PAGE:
Emily and Curtis Graves have shouldered more than their share of tragedy.
In 2006, Curtis, 50, lost his wife of 20 years, Laura, and their three children, Kaleb, 18, Kelsey, 16, and Cameron, 14, in a car accident on the way home from a family spring break trip to Utah.
Emily, 39, had her own tragedy two years later. In May 2008, she lost her husband of 10 years, David Coburn, and her daughters, Kaitlyn, who was almost 9, and Ellie, 4, in an accident in the tiny town of Sweet, Idaho. Emily and her youngest daughter, Jaden, who was 10 months old at the time, were not in the vehicle.
Another daughter, Taylor, who was 6, was in the vehicle and had been critically injured with little hope of survival. She made a full recovery.
During this time, Emily discovered a lump in her neck, which was diagnosed as Hodgkin’s lymphoma. She is now a cancer survivor.
In 2010, Curtis and Emily were introduced by mutual friends and married in May of that year. They moved to Castle Rock in 2011 and in November 2012 started Sunshine 7 Ranch at 3333 Lake Gulch Road.
Soon they welcomed a new child, Tracen, who is now 2, into their blended family.
“The thing that I love most about Colorado is the sunshine,” Emily Graves said. “Seven represents the seven family members that my husband and I lost. That’s where the name Sunshine 7 comes from.”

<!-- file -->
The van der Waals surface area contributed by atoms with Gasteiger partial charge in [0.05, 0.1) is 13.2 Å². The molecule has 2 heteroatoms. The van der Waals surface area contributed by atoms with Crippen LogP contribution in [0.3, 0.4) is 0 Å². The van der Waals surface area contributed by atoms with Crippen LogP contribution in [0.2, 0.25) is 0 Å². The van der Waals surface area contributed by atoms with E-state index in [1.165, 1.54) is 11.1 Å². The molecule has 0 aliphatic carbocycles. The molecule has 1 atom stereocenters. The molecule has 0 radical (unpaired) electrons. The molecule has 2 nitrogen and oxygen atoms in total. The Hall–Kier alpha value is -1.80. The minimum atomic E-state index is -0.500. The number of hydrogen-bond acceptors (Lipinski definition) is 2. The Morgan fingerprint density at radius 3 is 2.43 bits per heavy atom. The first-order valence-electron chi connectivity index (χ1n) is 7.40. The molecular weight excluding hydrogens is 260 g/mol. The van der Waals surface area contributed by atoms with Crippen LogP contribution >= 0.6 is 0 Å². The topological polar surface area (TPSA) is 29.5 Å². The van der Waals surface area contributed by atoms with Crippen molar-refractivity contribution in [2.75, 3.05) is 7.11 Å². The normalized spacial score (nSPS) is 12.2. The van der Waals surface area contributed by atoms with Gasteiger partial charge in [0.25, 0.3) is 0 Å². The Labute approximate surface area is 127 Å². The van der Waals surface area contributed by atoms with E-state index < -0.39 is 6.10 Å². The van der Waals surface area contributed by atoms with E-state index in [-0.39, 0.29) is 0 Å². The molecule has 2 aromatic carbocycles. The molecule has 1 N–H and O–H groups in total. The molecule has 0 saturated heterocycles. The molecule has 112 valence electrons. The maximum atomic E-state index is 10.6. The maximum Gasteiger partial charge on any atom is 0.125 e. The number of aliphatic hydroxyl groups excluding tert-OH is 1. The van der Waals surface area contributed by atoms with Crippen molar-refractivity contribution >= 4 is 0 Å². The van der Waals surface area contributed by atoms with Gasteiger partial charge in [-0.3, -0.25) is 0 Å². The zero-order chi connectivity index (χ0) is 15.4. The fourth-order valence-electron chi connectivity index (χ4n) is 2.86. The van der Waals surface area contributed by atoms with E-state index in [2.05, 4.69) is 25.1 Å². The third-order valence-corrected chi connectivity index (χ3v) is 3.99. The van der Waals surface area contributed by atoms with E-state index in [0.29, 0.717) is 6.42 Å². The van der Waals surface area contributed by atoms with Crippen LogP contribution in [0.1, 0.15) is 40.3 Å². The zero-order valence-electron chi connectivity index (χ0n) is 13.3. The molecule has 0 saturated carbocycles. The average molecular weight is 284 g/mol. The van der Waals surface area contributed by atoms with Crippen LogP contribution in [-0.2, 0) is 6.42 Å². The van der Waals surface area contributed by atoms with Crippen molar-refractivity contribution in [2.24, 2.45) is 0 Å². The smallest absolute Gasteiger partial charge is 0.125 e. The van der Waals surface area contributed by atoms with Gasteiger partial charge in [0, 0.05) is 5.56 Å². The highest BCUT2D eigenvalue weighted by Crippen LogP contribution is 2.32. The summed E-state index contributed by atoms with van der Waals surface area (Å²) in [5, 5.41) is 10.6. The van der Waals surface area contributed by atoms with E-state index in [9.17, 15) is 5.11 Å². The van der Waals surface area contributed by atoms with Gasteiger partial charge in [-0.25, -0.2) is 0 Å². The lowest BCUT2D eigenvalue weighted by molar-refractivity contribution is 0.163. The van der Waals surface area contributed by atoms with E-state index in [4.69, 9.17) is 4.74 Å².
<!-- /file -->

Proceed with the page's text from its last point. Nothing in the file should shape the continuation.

For the last three years, the Graveses have chosen a few days where they open their ranch up to vendors and hold the Sunshine 7 Barn Boutique for Charity, with the proceeds from the event going to a local family in need.
“It was the people around us that made so much of a difference for us when we were going through our tough time, and we thought, now that times are good it’s our turn to pay it forward,” Graves said.
This year’s event, which will take place May 2 and 3, will bring in more than 60 vendors and craft creators from around the area and will benefit the family of Madi Conley, a freshman at Castle View High School who is battling leukemia.
In October, Madi, a cheerleader, suffered a stress fracture in her spine. When traditional healing methods failed to work, other symptoms began to appear.
A blood test was done and Madi was diagnosed with acute myeloid leukemia, a cancer of the myeloid line of blood cells characterized by the rapid growth of abnormal white blood cells that accumulate in the bone marrow and interfere with the production of normal blood cells. AML is the most common acute leukemia that affects adults. She was also diagnosed with myelodysplastic syndrome, a medical condition with ineffective production of the myeloid class of blood cells.
She was admitted to the hospital and began chemotherapy the first week of January. Madi will eventually need a bone marrow transplant.
“When I was growing up, my best friend was a cheerleader and she passed away from leukemia. When I saw the flier with Madi on it, it just clicked that she was the one,” Graves said.
Each vendor at the boutique will donate an item to be raffled off, with the proceeds going to the Conley family. In addition, 100 percent of the vendor fees will go to the family.
There will also be food, music and face painting.
“It’s just a laid-back, fun, family atmosphere,” Graves said.
Admission is free.